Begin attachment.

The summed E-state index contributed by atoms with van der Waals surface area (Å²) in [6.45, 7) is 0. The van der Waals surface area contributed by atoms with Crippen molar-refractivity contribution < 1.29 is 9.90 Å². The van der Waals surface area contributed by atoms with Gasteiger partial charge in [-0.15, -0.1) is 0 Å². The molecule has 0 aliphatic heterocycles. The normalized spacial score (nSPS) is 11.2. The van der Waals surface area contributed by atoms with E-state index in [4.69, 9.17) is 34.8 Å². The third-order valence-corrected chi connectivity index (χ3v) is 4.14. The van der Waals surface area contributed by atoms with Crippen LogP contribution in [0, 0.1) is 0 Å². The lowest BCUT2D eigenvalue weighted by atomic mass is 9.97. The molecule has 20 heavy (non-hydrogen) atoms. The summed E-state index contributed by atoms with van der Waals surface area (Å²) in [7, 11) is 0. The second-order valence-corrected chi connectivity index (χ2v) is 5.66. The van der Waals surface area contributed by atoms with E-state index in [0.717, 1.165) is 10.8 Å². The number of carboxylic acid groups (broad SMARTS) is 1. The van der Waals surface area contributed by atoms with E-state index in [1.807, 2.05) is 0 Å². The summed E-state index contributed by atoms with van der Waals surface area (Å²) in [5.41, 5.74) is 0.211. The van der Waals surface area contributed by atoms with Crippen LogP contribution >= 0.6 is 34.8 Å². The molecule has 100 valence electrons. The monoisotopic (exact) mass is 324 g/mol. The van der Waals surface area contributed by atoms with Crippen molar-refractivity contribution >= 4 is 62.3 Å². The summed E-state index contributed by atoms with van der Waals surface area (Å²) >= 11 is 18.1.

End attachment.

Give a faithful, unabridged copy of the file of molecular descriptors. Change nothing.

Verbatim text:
The summed E-state index contributed by atoms with van der Waals surface area (Å²) in [6.45, 7) is 0. The van der Waals surface area contributed by atoms with Crippen molar-refractivity contribution < 1.29 is 9.90 Å². The van der Waals surface area contributed by atoms with Gasteiger partial charge in [-0.15, -0.1) is 0 Å². The molecule has 0 aliphatic heterocycles. The normalized spacial score (nSPS) is 11.2. The van der Waals surface area contributed by atoms with E-state index in [4.69, 9.17) is 34.8 Å². The third-order valence-corrected chi connectivity index (χ3v) is 4.14. The van der Waals surface area contributed by atoms with Crippen LogP contribution in [0, 0.1) is 0 Å². The lowest BCUT2D eigenvalue weighted by atomic mass is 9.97. The molecule has 20 heavy (non-hydrogen) atoms. The summed E-state index contributed by atoms with van der Waals surface area (Å²) in [7, 11) is 0. The second-order valence-corrected chi connectivity index (χ2v) is 5.66. The van der Waals surface area contributed by atoms with E-state index in [0.717, 1.165) is 10.8 Å². The number of carboxylic acid groups (broad SMARTS) is 1. The van der Waals surface area contributed by atoms with E-state index in [1.807, 2.05) is 0 Å². The summed E-state index contributed by atoms with van der Waals surface area (Å²) in [5.41, 5.74) is 0.211. The van der Waals surface area contributed by atoms with Crippen LogP contribution >= 0.6 is 34.8 Å². The molecule has 100 valence electrons. The monoisotopic (exact) mass is 324 g/mol. The van der Waals surface area contributed by atoms with Crippen molar-refractivity contribution >= 4 is 62.3 Å². The summed E-state index contributed by atoms with van der Waals surface area (Å²) >= 11 is 18.1.